New or pre-owned? That is the question.
As with most things fueling the US economy, 2017 is proving very interesting for the auto industry. With annual sales volume cut almost in half by the economic downturn in 2009 and 2010, the last few years have seen new car and truck sales rebound to around 17,000,000 per year, a robust figure that most experts agree cannot last. But many carmakers want to maintain that sales rate, attempting to perpetuate those volumes even when actual consumer demand mandates a lower figure. This push for new sales necessitates a greater focus on pre-owned sales, including the selling of certified pre-owned (CPO) cars, trucks and SUVs.
We’ve compiled an inventory of options, new versus CPO, at a variety of price points. ‘New’, of course, gives you all of the benefits of first-time ownership, but also saddles you with the vehicle’s initial depreciation – typically calculated at almost 30%. In virtually all certified pre-owned programs, the manufacturer and its partner/dealer complete a comprehensive inspection (Mercedes has 165 checks, Porsche 111), and once completed supply the car, truck or SUV with enough warranty to overcome your insecurities and, ideally, outlast your payment schedule.
Here, then, are some options, whether your budget is at $25,000 or $55,000. Lucky you…
2017 Audi A3 Premium/CPO Audi A4
Audi offers a compelling alternative to BMW and Mercedes. The brand's advanced design and quattro all-wheel drive solidify its premium status globally and make it an attractive option in the snowbelt.
The base model is Audi’s A3 sedan, which comes standard with front-wheel drive. But if you want an Audi you should pop for quattro, which brings with it a $3,000 surcharge. Adding metallic paint, leather interior and a Sport package with Sport suspension, we’re in for just under $36,000, plus destination. It’s a tight, tossable package.
While a certified pre-owned A4 is significantly less tight, it's also a little less tossable. But if that suits you just fine, a ’17 A4 with but 6,000 miles, like the one we found in suburban DC, comes with an asking price of just $36,950. That’s a $6,000 savings when compared to the A4’s $46,000 MSRP, and right in the same ballpark as its lower-mileage smaller sibling.
Research the 2017 Audi A4
2017 BMW 230i/CPO BMW 428i
The cult of BMW was effectively established in the US with the introduction of its 2002 in the late sixties. Offered as a performance evolution of the 1600, the ’02 was everything a young, just-out-of-college baby boomer might want: a responsive platform, comfortable cabin and a backseat for the inevitable kid. Guys loved it, their girlfriends appreciated it, and Car and Driver editor David E. Davis was absolutely enthralled by it.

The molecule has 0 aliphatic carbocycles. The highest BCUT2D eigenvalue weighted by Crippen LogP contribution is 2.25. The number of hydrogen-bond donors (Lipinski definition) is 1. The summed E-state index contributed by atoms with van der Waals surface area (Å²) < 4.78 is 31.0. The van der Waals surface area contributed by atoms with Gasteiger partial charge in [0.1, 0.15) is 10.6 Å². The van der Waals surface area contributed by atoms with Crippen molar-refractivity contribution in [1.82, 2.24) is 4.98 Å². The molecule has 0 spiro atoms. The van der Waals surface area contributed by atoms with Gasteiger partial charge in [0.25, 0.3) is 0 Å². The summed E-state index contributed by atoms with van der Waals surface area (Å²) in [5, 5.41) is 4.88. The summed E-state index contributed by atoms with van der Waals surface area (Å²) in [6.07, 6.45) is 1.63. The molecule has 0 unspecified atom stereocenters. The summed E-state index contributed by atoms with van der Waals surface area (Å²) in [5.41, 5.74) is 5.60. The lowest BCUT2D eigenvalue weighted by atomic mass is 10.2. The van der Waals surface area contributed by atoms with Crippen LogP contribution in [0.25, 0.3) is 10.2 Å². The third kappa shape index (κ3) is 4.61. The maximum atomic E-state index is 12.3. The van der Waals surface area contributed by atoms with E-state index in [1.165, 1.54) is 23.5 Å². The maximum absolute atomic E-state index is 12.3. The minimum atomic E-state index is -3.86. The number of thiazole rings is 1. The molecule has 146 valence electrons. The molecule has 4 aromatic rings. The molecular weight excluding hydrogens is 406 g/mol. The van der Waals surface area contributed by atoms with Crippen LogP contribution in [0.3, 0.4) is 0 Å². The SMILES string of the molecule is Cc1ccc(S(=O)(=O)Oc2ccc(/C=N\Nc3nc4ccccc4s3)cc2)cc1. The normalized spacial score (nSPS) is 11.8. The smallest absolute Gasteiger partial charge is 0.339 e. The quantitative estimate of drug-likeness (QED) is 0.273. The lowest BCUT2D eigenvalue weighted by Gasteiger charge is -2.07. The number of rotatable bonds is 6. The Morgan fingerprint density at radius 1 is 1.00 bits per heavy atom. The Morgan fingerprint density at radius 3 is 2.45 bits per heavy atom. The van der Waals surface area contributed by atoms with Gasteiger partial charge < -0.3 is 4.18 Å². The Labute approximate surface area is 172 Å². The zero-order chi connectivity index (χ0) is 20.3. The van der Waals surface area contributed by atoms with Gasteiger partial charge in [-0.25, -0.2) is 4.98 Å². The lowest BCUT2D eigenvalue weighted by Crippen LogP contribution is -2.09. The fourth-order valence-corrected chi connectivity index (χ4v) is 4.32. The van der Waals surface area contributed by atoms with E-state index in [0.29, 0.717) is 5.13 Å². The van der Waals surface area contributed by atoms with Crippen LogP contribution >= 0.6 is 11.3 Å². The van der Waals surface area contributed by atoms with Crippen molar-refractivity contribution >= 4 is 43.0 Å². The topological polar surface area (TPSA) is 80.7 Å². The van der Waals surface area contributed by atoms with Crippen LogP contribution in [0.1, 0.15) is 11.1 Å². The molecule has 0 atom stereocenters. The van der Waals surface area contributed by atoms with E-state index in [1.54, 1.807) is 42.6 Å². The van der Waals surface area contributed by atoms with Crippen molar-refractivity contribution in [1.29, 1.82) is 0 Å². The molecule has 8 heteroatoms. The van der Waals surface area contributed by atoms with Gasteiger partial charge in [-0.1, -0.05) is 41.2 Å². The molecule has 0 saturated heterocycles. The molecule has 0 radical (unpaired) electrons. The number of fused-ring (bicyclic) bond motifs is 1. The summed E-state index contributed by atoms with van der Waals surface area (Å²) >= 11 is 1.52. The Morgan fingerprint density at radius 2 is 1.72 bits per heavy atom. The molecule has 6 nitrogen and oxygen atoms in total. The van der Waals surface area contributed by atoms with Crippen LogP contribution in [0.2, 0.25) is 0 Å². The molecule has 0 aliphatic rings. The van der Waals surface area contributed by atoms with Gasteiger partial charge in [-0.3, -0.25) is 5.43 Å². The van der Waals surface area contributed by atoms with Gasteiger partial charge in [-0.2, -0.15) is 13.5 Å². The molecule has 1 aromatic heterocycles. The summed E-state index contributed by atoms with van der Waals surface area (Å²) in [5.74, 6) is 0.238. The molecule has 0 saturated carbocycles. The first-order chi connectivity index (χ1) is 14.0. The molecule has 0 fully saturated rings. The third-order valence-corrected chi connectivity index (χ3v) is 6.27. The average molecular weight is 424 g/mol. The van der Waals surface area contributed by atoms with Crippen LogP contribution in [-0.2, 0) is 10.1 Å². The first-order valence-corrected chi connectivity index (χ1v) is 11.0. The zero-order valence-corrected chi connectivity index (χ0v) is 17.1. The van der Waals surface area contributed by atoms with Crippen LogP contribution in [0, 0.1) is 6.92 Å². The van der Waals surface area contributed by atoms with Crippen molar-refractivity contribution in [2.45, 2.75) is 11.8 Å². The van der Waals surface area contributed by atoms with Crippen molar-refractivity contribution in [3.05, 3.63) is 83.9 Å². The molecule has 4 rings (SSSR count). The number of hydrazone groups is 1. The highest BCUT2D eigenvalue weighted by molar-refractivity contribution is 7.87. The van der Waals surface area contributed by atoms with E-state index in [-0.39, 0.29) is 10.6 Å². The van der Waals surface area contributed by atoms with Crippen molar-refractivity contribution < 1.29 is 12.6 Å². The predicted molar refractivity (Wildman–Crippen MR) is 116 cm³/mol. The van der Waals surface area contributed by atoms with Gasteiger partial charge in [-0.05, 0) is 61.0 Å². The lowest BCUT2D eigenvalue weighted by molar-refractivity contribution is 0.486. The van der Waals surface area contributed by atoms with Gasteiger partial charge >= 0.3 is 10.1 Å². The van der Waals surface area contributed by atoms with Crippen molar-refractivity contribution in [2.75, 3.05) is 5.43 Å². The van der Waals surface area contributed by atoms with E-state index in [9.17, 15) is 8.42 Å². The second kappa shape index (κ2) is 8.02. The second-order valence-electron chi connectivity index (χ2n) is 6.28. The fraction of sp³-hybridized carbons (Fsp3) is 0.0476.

The 2002’s spiritual successor is the new(ish) 2 Series. We'd add to the base 230i ($34K with destination) metallic paint, the track handling package, Terra Dakota leather, and an ‘Ultimate Care’ service policy for a just-over-$40K window sticker. Buyers can lease it for roughly $500/month.
BMW’s 4 Series, now available as either a 430i or (six cylinder-equipped) 440i, is BMW’s attempt to make the 3 Series a bit sexier with a lower roofline, more intimate interior and expressive sheetmetal. We’d opt for a 2014 435i xDrive in white, with just 9,600 miles and selling for just under $40,000. BMW’s inline six is awesome, and the 4 Series bodywork is more upscale than its smaller 2 Series sibling.
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2017 Cadillac CTS Premium/CPO Cadillac CTS-V
When Cadillac elected to reinvent its design language in the early 2000s, it was the then-new CTS that carried the so-called Art and Science ethos to the marketplace. Strikingly angular for a car company known at the time for its wholly conventional and completely predictable sheetmetal, the all-new CTS was nothing if not polarizing. And while the new model, now in its third generation, has made nary a dent in the sales of BMW or Benz, it has stabilized the Cadillac sales slide and provided hope of a resurrection.
Given that Cadillac window stickers look way too much like BMW or Mercedes window stickers, we’ll spec our ’17 with little more than a minimum of optional extras. A V6 makes sense in a car the size of a CTS, as does the Sapele high-gloss wood interior trim. Those options take the CTS to $55,540 – and that’s more than enough to get ‘expressive’ within Cadillac’s CPO inventory.
That inventory might include the CTS-V Coupe. Don’t ponder the Caddy’s profile. Instead, lift the hood and take a look at its supercharged V8, displacing 6.2 liters and delivering 556 horsepower. You knew it wasn’t a V6, but you may not have known it was this much V8. Two years old and with 20,000 miles, we found a CTS-V in Houston for $52,999.
Research the 2017 Cadillac CTS
2017 Honda Accord Sport/CPO Acura TLX
If you’ve budgeted $25,000 and still want a sedan, you should consider the Honda Accord. Although you can find a base Accord in the low $20s, we’d opt for the Accord Sport, providing you with a tad more horsepower (189 vs. 185) and more, well, ‘sport’. You’ll be limited in available colors, but the Sport is offered with a six-speed manual, and what’s more fun than that?
With everything you need standard, and a modicum of available adds from Honda, your $25,000 budget is stretched – with destination – by exactly $390. And that same money could also buy you a late-model Acura TLX or TSX.